Well, I, I, you know, I’ve gotten similar offers now. Like it’s funny, like those are the race happened. Like this spring, the pandemic basically shut us down. Um, you know, and then, but Congress comes up every two years and to your point, you know, it’s almost as if, you know, if I were going to run again, it would almost be like around Thanksgiving, this thing really just start to get and what I learned from running was that one thinks it’s like, you know, left wing or, but, you know, I mean, it’s honestly think about being put in a room for eight hours and giving a, you know, a phone book and say, call every number on this, on this list and, and beg for money. Now, there are certain people who I hear are rock stars at it. You know, I mean, there’s, you know that Schumer loves it. Yeah. Boom, boom, boom, boom. But that’s a little bit different than what we are, what we’re brought to think about what we’re brought up to think about what politics is. I wasn’t sitting around writing policy papers or gee, I wonder how we’re going to fix the schools; this is about the fundraising. And unfortunately, once people who are not independently wealthy, um, and even they wanted to, you know, realize what this is really about, which is really about raising the money. That doesn’t mean you’re a bad guy because you’re raising the money, but you have to spend the time to raise the money, right. So, um, you know, and, and so now when it comes, I don’t, again, people have been telling me start a pac because maybe you can get young, you know, uh, black and Brown folks, you know, in communities that are at risk, you know, underserved, maybe you can support with them. And I’m thinking about a lot of things, but they’re a hundred percent. Right. And that’s what I think I thought was brilliant about solutions now, was that, you know, here we have, we live in a city, right? Where you have 60 billionaires that live below, you know that live in one Island in summit, one, maybe one in Brooklyn. I mean, if you go, I used to go to nursery school on 90th and Park. And when you go to the 96th street and Park Avenue, it’s the most stark sort of scene in the city. It’s like you go from some of the wealthiest people in the world to some of the poorest people in the world. This is a one block, one block radius and I’ve always been confounded by the idea. I never understood why I know there’s so many good people who have money who are wealthy, um, there there’s so much talent in the city. We have some of the greatest museums in the world. We have some of the greatest research universities in the world. We have some of the greatest law firms. We have there’s some of the greatest marketing firms, Facebook, Google, everything, all of this talent. And I know there are people like me and you who want to give back, like but hey just don’t know how to do it. Why can’t we figure out to have somebody from the Met come and speak to a class about Art or about, you know, or, or, or about, you know, why are we not harnessing this talent better? Unless it’s…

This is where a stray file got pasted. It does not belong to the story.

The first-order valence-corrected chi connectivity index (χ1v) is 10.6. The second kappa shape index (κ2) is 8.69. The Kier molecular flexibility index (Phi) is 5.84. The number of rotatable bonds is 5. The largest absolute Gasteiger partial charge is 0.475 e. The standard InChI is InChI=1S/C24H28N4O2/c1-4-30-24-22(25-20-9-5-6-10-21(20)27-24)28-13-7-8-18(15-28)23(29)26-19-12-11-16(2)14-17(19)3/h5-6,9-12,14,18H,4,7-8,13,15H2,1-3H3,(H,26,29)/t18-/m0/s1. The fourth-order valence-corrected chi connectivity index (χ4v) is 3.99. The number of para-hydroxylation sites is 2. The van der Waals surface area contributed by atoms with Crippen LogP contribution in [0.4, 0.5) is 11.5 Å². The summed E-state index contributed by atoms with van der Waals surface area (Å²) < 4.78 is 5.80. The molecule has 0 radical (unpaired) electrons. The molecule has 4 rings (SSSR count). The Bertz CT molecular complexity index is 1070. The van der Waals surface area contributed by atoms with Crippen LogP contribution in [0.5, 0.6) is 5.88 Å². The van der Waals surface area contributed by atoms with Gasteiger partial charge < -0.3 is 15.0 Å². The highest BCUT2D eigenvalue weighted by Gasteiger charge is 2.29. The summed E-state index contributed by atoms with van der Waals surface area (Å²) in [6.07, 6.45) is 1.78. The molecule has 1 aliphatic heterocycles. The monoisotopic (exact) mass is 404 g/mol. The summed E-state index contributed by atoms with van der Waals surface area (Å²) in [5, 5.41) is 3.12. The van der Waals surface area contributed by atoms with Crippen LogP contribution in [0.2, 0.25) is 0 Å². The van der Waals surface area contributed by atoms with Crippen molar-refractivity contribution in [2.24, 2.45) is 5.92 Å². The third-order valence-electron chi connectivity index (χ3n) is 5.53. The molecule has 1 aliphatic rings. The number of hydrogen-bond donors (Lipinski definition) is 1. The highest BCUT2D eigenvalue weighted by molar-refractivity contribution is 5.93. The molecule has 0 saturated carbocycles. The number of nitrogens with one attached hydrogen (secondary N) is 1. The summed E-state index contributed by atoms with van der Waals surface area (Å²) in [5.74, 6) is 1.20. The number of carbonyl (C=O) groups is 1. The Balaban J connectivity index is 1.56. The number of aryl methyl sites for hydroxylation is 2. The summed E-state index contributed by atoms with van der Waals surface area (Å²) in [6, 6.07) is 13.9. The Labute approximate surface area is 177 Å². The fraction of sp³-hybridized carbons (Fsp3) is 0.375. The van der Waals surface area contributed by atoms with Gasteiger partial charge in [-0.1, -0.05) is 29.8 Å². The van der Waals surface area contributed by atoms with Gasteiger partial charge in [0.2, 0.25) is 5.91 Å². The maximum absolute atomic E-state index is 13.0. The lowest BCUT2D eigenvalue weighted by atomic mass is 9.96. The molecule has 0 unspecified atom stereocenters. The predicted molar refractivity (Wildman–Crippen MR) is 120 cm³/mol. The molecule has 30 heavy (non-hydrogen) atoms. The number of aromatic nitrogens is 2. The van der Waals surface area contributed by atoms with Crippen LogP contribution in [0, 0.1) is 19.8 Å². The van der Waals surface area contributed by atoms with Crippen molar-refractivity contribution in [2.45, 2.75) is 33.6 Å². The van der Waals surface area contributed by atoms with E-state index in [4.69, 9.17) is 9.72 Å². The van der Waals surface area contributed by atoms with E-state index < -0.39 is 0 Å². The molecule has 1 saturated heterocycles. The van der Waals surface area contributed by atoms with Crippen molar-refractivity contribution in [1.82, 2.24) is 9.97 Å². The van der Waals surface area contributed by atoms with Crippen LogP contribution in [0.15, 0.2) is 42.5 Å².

Right. I know it has to come from, from private connections. It’s interesting you say that because my mother -who is probably watching this cause she watches everything I do- has retired as Director of Performing Arts for the New York City Board of Ed, back when it was the board of Ed. She worked, she, she was the, she, she wrote Blueprint for the Arts. That’s her. That was her baby.

And your mother might know my mother, my mother was 30 is one 10 Leminton Street, I mean, 25, 30 years in the system and we got to connect them, but I’m sure they do.

My mom started off for 29 years teaching in the South Bronx at a junior high school. Um, IS 139 on Brook Avenue and 145th Street right. not the place where a small Jewish, white woman was going to go every day in the sixties, but she did. Right. And she taught kids and then taught their kids 20 years later. Right. And it’s this incredible. She always had this desire. To give back to the city that gave her so much. She also, she went to Music and Art back when..